First Love, Last Rites, directed by Jesse Peretz, from a short story by Ian McEwan

A refreshing change from Hollywood's image of youth

By Richard Phillips
2 July 1998

First Love, Last Rites, the first feature by New York director and former member of the Lemon Heads rock band, Jesse Peretz, is a sensuous, humorous and pleasantly understated story of the progress of a first-love relationship between two college-age youth.

The lovers, Sissel (Natasha Gregson Wagner) and Joey (Giovanni Ribisi) live together in a one-room shack in a fishing village in Louisiana's bayou country. While social life is virtually non-existent and job prospects equally bleak, the two adolescents are passionately in love and, at first, unfazed by their limited future in the small town.

Joey, originally from New York is utterly absorbed by Sissel and appears prepared to break all his connections with the life he led in the city. Sissel, determined to distance herself from her separated parents, is equally enraptured by Joey. He offers an alternative to the mind-numbing atmosphere in the town.

Their passion however begins to falter under the pressure of constant demands for attention by Sissel's younger brother Adrian, the bickering between Sissel's separated parents and the cloying and introverted atmosphere in the socially depressed town.

At night, the couple are frequently disturbed by a rat scratching inside the walls of the one-room shack. This unsettling sound comes to symbolise the tensions developing in their relationship.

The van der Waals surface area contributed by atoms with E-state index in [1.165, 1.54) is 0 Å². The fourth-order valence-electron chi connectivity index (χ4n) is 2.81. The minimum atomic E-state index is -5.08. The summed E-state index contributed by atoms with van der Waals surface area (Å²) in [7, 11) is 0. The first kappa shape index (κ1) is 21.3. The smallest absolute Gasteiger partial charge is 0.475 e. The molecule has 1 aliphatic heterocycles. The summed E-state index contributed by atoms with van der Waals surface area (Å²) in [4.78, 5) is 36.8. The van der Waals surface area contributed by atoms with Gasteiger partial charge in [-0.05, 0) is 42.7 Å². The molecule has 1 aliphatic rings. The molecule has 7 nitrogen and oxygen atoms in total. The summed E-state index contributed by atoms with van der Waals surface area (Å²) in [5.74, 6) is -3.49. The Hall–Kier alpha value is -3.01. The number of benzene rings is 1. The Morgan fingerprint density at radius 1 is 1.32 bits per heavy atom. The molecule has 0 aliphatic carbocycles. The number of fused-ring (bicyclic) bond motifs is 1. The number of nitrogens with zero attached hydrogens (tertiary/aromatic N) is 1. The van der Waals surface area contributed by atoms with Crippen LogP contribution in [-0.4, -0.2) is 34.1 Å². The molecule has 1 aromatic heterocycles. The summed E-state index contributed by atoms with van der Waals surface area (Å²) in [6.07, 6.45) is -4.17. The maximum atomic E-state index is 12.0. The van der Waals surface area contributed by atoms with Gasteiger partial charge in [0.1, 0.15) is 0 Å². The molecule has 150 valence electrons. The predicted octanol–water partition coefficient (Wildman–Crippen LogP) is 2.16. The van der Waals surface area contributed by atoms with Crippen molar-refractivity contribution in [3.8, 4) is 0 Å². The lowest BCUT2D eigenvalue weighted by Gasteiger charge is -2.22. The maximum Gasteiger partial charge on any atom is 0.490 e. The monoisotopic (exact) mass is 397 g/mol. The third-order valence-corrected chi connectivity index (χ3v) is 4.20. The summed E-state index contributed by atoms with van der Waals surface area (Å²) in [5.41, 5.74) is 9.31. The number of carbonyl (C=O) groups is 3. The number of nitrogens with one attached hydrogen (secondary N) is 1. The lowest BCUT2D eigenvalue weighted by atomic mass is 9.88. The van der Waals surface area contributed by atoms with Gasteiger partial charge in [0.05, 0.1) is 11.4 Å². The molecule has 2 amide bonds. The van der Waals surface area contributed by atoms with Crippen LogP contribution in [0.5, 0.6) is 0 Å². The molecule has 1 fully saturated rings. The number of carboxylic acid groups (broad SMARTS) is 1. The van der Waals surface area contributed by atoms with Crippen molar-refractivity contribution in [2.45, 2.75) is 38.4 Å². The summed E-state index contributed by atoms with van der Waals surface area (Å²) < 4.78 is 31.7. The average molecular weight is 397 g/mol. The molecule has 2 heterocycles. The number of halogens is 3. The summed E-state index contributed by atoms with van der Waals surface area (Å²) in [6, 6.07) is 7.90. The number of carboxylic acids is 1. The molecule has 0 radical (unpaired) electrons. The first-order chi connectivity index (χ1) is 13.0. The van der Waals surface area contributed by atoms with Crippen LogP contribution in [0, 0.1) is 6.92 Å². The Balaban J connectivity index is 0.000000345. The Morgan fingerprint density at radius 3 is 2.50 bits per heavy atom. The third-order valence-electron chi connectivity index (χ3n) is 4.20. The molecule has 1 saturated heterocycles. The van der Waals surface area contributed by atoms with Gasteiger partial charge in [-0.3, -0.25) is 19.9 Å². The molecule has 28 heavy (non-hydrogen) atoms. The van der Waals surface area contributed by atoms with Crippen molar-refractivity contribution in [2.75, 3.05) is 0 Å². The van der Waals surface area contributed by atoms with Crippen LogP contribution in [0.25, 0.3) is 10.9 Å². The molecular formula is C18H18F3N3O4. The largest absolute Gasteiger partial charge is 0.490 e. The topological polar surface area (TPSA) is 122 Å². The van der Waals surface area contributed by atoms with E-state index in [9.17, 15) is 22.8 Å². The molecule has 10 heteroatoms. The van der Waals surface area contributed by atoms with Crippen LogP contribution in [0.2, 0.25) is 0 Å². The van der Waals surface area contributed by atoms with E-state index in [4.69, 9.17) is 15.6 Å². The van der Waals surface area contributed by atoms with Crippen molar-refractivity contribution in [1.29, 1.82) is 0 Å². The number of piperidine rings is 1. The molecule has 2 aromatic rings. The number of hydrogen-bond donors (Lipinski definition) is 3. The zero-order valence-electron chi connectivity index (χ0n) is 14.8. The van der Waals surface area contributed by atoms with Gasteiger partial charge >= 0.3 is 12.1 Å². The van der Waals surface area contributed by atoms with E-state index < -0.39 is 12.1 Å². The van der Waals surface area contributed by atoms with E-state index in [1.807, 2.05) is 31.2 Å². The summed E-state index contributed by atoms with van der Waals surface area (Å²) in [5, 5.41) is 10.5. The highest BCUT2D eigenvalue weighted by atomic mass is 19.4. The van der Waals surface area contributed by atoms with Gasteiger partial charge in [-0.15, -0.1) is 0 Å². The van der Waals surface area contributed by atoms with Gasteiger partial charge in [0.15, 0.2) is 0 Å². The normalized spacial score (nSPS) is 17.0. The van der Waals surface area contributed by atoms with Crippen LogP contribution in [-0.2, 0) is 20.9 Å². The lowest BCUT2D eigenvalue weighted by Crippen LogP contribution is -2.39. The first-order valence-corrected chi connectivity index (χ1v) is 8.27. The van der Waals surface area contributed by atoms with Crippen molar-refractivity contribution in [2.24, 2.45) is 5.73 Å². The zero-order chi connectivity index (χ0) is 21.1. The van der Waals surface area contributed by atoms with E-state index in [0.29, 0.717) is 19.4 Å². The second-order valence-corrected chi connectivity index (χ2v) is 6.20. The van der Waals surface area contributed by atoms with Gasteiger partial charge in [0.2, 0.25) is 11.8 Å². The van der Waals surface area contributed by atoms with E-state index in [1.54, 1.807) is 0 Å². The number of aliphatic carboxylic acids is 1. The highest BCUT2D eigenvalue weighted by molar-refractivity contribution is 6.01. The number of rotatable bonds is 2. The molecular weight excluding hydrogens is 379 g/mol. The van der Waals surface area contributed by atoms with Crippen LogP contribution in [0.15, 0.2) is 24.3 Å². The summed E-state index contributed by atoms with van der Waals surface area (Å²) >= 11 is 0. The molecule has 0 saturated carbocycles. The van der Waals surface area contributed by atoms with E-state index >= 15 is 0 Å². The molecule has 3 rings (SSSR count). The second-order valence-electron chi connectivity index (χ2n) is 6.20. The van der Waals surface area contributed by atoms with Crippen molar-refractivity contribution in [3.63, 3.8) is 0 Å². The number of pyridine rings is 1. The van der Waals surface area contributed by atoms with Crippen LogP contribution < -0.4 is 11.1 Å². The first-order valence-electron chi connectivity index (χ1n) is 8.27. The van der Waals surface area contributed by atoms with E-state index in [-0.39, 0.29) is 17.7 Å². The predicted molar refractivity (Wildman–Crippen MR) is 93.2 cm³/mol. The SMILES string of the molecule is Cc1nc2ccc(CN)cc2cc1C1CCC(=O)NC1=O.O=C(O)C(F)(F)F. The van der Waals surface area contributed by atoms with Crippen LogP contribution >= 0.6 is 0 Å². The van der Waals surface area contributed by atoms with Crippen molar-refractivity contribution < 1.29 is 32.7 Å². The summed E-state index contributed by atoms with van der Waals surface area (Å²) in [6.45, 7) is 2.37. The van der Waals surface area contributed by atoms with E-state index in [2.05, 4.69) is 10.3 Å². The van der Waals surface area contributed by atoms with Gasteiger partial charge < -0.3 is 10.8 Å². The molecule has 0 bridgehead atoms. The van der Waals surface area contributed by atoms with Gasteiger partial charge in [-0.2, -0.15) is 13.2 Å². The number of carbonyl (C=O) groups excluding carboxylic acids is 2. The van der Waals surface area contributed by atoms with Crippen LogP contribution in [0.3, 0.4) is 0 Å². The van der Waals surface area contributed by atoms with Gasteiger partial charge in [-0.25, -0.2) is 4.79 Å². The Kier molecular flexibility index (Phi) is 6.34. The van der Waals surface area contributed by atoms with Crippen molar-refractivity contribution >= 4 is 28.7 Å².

Reluctant for Joey to meet her estranged parents, Sissel finally introduces him to Harry, her father. A Vietnam veteran, he persuades Joey to join him in what he claims will be a major money-making venture -- eel fishing in the bayous. Harry's get-rich-quick scheme, one of many, is doomed to fail.

Sissel, impatient with her father's interference and Joey's naivete, begins to realise that the couple cannot maintain their blissful existence forever. She decides to take a job in a local cane crushing plant.

With their sexual curiosity satisfied and passions spent, the lovemaking gradually gives way to disillusionment, boredom, insecurity and then irritation with each other. The relationship, like Harry's hapless business scheme, falls apart.

Subtle and convincing performances from its principal players, Giovanni Ribisi, who starred in Richard Linklater's Suburbia, and Natasha Gregson Wagner, ensure First Love, Last Rites is a credible film.

Peretz, who neither glorifies nor patronises the youth, skillfully and with compassion captures their hopes, aspirations and confusions. The Joey and Sissel characters represent a refreshing break from the larger-than-life characters manufactured by Hollywood or the cold-blooded, street-wise youth created by numerous politically correct directors.

Much more, of course, can and should be said about the enormous difficulties facing young people today. Poverty, unemployment, drug addiction and a whole range of other social problems guarantee that few enjoy the languid moments shared by this young couple in the Louisiana bayous. Although one hopes Peretz will turn his attention to more complex and substantive themes in the future, the film nevertheless remains a sympathetic and at times beautiful depiction of some of the emotional obstacles encountered in the passage from adolescence to adulthood.

See Also:
An interview with Jesse Peretz, director of First Love, Last Rites
[2 July 1998]

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